Mortgages are important documents given how much money they involve yet they also consume a lot of trees according to one estimate:
According to the report, those seeking a mortgage encounter scores of paperwork — in some cases, more than 50 loan documents — including everything from an appraisal report to the loan application, topping out at an estimated 252 pages. Add in another 28 pages, approximately, for documents borrowers must provide such as pay stubs and bank statements…
Multiply 280 pages per mortgage by an average of 7.8 million mortgages a year — a figure from a recent Federal Reserve Bulletin — and what have you got?
That’s right: almost 2.2 billion sheets of paper annually from mortgages alone. That equals more than 41,000 tons of wood and over 260,000 trees…
A FreeandClear survey conducted in February polled homeowners ages 22 to 49 who have a mortgage. In one question, on the most taxing part of the mortgage process, 56 percent of respondents pointed to excessive paperwork.
Several quick thoughts:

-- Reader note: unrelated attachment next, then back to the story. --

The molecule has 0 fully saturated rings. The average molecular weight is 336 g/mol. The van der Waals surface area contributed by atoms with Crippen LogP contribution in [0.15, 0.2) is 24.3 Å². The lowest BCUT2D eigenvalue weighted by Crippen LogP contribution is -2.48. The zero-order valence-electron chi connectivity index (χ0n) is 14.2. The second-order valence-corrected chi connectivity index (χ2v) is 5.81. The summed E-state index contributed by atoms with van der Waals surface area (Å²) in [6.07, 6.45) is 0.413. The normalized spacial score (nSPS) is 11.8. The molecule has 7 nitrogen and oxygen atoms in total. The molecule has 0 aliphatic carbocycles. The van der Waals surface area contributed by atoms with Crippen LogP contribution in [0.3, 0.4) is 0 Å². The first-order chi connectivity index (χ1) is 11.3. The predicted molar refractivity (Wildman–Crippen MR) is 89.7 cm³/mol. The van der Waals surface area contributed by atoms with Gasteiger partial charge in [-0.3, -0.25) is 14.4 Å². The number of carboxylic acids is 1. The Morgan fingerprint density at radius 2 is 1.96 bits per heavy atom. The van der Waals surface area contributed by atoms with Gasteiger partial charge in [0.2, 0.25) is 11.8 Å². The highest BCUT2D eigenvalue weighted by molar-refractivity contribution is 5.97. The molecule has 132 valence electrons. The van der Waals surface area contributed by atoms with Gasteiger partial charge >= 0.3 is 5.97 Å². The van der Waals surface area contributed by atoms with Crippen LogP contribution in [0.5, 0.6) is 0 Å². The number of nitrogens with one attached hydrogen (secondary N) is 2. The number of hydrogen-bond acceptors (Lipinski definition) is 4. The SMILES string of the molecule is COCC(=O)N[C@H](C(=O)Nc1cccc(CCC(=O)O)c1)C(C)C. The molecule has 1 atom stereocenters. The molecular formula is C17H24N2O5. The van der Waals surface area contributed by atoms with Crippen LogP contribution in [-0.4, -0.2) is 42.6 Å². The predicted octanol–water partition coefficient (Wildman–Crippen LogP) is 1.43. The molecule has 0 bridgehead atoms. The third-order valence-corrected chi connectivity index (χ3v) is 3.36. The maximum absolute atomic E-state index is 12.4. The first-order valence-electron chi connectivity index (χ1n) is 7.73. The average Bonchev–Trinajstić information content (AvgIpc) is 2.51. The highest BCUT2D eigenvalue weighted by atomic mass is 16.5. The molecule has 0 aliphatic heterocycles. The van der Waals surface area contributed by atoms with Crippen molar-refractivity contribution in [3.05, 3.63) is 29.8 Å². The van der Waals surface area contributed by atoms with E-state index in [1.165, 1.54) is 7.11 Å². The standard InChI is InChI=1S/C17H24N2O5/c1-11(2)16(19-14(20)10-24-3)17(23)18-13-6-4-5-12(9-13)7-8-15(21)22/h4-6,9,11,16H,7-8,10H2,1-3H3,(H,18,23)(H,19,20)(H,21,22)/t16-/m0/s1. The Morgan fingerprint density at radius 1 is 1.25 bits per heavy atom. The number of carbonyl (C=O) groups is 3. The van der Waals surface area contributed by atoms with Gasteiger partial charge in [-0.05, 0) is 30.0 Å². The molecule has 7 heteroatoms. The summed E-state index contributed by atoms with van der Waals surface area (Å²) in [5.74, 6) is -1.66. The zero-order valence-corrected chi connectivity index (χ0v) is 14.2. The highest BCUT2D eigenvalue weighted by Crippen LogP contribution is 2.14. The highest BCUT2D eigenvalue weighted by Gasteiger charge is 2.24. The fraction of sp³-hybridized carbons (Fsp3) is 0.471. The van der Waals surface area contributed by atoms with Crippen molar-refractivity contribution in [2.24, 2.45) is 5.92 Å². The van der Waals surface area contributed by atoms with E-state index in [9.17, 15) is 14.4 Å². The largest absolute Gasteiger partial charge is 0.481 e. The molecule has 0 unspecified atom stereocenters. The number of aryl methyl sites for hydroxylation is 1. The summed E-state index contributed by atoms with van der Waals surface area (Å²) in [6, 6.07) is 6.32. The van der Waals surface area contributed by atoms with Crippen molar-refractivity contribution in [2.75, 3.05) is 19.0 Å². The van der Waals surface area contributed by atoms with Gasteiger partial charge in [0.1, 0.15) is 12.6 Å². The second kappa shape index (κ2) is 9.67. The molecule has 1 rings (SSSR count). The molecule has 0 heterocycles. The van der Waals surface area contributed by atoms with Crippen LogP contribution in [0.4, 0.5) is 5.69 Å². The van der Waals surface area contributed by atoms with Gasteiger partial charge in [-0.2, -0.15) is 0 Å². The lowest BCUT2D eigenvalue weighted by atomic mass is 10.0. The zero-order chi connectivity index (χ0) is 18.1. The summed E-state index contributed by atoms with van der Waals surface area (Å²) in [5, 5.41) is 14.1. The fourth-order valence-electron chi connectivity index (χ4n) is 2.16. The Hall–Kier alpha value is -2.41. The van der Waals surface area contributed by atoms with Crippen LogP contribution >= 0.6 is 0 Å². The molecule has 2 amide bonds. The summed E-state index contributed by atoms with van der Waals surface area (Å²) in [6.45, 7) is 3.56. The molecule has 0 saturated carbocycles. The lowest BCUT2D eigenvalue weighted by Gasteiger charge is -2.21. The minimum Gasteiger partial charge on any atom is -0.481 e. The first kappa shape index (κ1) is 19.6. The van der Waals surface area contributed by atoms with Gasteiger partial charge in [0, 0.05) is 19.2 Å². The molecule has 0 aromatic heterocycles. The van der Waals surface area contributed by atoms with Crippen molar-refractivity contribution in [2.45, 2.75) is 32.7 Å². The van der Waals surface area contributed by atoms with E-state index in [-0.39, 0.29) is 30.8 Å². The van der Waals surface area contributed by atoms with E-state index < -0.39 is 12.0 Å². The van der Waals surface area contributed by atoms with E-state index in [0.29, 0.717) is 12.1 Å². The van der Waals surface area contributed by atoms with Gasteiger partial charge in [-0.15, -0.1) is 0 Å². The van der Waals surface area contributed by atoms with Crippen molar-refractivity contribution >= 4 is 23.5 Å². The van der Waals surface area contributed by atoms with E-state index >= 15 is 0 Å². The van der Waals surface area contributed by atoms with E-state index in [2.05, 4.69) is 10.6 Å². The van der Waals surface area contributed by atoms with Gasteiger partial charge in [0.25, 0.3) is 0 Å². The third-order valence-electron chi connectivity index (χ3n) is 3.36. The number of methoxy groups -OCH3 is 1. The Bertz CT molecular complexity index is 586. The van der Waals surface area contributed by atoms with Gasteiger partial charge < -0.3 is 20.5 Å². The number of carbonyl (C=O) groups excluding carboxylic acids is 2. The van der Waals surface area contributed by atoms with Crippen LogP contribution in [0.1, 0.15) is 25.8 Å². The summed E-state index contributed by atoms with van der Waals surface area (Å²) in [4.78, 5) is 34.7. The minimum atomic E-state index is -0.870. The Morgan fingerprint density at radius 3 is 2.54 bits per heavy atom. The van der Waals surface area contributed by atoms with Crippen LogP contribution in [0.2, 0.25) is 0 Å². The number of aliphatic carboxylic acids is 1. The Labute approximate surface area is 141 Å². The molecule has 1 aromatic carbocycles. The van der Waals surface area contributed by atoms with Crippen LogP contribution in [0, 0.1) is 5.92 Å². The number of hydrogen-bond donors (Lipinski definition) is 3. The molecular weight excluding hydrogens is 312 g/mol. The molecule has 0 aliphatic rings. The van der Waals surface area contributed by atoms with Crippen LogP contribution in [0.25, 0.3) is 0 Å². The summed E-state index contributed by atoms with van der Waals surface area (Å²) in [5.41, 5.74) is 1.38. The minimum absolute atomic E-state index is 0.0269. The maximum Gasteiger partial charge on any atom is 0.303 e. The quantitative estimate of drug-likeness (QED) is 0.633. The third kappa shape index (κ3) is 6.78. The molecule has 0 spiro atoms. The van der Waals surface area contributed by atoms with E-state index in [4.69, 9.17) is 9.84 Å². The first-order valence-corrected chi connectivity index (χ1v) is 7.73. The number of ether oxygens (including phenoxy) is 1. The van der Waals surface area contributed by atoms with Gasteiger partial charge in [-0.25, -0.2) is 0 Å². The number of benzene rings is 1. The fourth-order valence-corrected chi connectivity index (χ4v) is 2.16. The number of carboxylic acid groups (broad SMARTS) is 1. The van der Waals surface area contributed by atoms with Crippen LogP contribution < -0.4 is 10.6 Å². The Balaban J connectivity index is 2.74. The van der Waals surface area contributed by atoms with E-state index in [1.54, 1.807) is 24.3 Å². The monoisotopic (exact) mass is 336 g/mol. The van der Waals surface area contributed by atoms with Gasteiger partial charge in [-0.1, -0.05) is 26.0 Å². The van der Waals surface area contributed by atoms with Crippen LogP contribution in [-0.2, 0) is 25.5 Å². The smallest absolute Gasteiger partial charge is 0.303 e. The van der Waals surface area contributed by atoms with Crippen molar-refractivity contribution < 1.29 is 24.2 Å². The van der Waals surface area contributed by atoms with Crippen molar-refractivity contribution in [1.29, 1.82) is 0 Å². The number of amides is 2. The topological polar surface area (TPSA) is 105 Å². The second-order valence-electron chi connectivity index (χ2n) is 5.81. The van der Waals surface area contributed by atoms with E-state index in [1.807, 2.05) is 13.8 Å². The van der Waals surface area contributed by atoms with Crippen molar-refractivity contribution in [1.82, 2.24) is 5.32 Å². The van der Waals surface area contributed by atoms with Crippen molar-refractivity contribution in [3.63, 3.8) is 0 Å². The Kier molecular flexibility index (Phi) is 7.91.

- Remember all those predictions that we would move away from the world of paper? Even with the disadvantages it may have, it is pretty useful to have paper documents in a number of situations.
- I assume “excessive paperwork” is relative to “typical” amounts of paperwork people have to fill out. Is it a bit unrealistic to expect that a mortgage – a significant contract for the average borrower – shouldn’t have little paperwork?
- The 260,000 trees figure is supposed to be shocking and help us think more about the social problem of tree removal. All those trees just for mortgages?!? But, how many trees are cut down each year for paper? One source from a few years suggests it is over 4 billion trees each year. Time says 15 billion trees – for all uses – are cut down each year but this is out of a base of roughly 4 trillion trees overall. How about a look at how many trees are used for newspapers each year in the United States? Is this a more acceptable use of paper?